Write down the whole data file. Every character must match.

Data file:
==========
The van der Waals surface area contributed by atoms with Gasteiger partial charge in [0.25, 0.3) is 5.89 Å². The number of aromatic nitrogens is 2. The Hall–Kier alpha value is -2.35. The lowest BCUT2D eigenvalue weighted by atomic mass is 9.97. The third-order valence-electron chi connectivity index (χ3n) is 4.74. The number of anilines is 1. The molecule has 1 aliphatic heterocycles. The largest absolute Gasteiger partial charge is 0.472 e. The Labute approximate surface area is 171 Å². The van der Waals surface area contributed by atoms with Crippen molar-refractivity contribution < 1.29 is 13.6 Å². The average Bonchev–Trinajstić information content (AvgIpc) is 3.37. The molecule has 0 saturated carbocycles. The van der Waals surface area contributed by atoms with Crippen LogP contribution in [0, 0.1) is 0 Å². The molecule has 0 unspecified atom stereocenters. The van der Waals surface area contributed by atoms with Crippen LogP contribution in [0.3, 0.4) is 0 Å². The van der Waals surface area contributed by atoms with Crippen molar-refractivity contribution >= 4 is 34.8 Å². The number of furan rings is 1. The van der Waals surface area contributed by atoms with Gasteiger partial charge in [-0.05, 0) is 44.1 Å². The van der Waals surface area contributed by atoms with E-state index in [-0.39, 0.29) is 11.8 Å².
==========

The van der Waals surface area contributed by atoms with Gasteiger partial charge in [0.25, 0.3) is 5.89 Å². The number of aromatic nitrogens is 2. The Hall–Kier alpha value is -2.35. The lowest BCUT2D eigenvalue weighted by atomic mass is 9.97. The third-order valence-electron chi connectivity index (χ3n) is 4.74. The number of anilines is 1. The molecule has 1 aliphatic heterocycles. The largest absolute Gasteiger partial charge is 0.472 e. The Labute approximate surface area is 171 Å². The van der Waals surface area contributed by atoms with Crippen molar-refractivity contribution < 1.29 is 13.6 Å². The average Bonchev–Trinajstić information content (AvgIpc) is 3.37. The molecule has 0 saturated carbocycles. The van der Waals surface area contributed by atoms with Crippen LogP contribution in [0, 0.1) is 0 Å². The molecule has 0 unspecified atom stereocenters. The van der Waals surface area contributed by atoms with Crippen LogP contribution in [0.3, 0.4) is 0 Å². The van der Waals surface area contributed by atoms with Crippen molar-refractivity contribution >= 4 is 34.8 Å². The number of furan rings is 1. The van der Waals surface area contributed by atoms with Gasteiger partial charge in [-0.05, 0) is 44.1 Å². The van der Waals surface area contributed by atoms with E-state index in [-0.39, 0.29) is 11.8 Å².